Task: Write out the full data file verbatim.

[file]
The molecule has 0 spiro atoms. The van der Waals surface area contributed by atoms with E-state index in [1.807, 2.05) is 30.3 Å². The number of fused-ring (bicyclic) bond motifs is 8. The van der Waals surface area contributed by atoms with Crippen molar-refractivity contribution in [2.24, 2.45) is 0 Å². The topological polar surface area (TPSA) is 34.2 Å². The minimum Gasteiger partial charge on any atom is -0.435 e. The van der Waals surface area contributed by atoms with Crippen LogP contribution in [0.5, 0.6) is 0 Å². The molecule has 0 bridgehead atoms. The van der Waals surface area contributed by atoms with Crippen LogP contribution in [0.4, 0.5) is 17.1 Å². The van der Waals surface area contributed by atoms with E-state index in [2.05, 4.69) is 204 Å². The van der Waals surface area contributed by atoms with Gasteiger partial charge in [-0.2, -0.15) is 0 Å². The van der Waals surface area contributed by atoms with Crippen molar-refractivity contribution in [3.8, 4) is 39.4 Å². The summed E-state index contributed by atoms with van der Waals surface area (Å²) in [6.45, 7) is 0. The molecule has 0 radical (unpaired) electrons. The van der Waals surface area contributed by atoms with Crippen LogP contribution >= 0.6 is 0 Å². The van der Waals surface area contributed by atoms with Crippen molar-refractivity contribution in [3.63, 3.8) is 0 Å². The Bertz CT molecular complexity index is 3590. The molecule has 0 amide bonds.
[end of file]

The molecule has 0 spiro atoms. The van der Waals surface area contributed by atoms with E-state index in [1.807, 2.05) is 30.3 Å². The number of fused-ring (bicyclic) bond motifs is 8. The van der Waals surface area contributed by atoms with Crippen molar-refractivity contribution in [2.24, 2.45) is 0 Å². The topological polar surface area (TPSA) is 34.2 Å². The minimum Gasteiger partial charge on any atom is -0.435 e. The van der Waals surface area contributed by atoms with Crippen LogP contribution in [0.5, 0.6) is 0 Å². The molecule has 0 bridgehead atoms. The van der Waals surface area contributed by atoms with Crippen LogP contribution in [0.4, 0.5) is 17.1 Å². The van der Waals surface area contributed by atoms with E-state index in [2.05, 4.69) is 204 Å². The van der Waals surface area contributed by atoms with Gasteiger partial charge in [-0.2, -0.15) is 0 Å². The van der Waals surface area contributed by atoms with Crippen molar-refractivity contribution in [3.8, 4) is 39.4 Å². The summed E-state index contributed by atoms with van der Waals surface area (Å²) in [6.45, 7) is 0. The molecule has 0 radical (unpaired) electrons. The van der Waals surface area contributed by atoms with Crippen LogP contribution >= 0.6 is 0 Å². The van der Waals surface area contributed by atoms with Crippen molar-refractivity contribution in [3.63, 3.8) is 0 Å². The Bertz CT molecular complexity index is 3590. The molecule has 0 amide bonds.